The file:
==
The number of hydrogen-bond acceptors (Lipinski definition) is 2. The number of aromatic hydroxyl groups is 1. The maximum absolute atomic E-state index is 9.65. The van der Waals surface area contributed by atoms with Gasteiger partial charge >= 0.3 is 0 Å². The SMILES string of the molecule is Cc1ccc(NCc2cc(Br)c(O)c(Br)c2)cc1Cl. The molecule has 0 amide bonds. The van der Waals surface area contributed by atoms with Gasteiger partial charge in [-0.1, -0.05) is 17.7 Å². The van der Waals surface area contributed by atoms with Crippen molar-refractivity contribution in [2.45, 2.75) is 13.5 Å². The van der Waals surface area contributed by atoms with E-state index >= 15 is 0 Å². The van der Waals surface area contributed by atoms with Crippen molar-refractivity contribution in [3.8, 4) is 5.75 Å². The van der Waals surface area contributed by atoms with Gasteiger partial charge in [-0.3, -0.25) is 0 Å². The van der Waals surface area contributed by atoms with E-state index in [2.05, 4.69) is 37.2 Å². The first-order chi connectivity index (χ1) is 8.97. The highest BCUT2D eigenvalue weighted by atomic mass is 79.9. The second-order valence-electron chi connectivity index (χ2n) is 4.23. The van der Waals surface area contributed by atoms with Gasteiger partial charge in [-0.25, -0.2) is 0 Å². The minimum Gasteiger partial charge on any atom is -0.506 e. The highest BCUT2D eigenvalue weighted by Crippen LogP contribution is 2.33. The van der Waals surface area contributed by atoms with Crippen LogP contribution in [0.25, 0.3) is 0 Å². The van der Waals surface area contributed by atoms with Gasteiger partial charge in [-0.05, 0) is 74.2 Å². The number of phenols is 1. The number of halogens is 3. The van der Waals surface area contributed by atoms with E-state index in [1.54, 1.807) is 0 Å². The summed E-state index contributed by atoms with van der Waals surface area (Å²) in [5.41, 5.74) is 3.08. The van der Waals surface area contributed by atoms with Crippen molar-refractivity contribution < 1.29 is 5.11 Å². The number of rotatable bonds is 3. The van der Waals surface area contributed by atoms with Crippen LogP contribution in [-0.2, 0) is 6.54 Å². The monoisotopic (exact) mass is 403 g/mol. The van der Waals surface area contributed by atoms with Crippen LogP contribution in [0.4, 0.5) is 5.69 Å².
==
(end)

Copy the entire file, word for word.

The number of hydrogen-bond acceptors (Lipinski definition) is 2. The number of aromatic hydroxyl groups is 1. The maximum absolute atomic E-state index is 9.65. The van der Waals surface area contributed by atoms with Gasteiger partial charge >= 0.3 is 0 Å². The SMILES string of the molecule is Cc1ccc(NCc2cc(Br)c(O)c(Br)c2)cc1Cl. The molecule has 0 amide bonds. The van der Waals surface area contributed by atoms with Gasteiger partial charge in [-0.1, -0.05) is 17.7 Å². The van der Waals surface area contributed by atoms with Crippen molar-refractivity contribution in [2.45, 2.75) is 13.5 Å². The van der Waals surface area contributed by atoms with E-state index >= 15 is 0 Å². The van der Waals surface area contributed by atoms with Crippen molar-refractivity contribution in [3.8, 4) is 5.75 Å². The van der Waals surface area contributed by atoms with Gasteiger partial charge in [-0.3, -0.25) is 0 Å². The van der Waals surface area contributed by atoms with E-state index in [2.05, 4.69) is 37.2 Å². The first-order chi connectivity index (χ1) is 8.97. The highest BCUT2D eigenvalue weighted by atomic mass is 79.9. The second-order valence-electron chi connectivity index (χ2n) is 4.23. The van der Waals surface area contributed by atoms with Gasteiger partial charge in [-0.25, -0.2) is 0 Å². The minimum Gasteiger partial charge on any atom is -0.506 e. The highest BCUT2D eigenvalue weighted by Crippen LogP contribution is 2.33. The van der Waals surface area contributed by atoms with Crippen LogP contribution in [0.25, 0.3) is 0 Å². The van der Waals surface area contributed by atoms with Gasteiger partial charge in [-0.05, 0) is 74.2 Å². The number of phenols is 1. The number of halogens is 3. The van der Waals surface area contributed by atoms with E-state index in [1.54, 1.807) is 0 Å². The summed E-state index contributed by atoms with van der Waals surface area (Å²) in [5.41, 5.74) is 3.08. The van der Waals surface area contributed by atoms with Crippen molar-refractivity contribution < 1.29 is 5.11 Å². The number of rotatable bonds is 3. The van der Waals surface area contributed by atoms with Crippen LogP contribution in [-0.2, 0) is 6.54 Å². The monoisotopic (exact) mass is 403 g/mol. The van der Waals surface area contributed by atoms with Crippen LogP contribution in [0.4, 0.5) is 5.69 Å².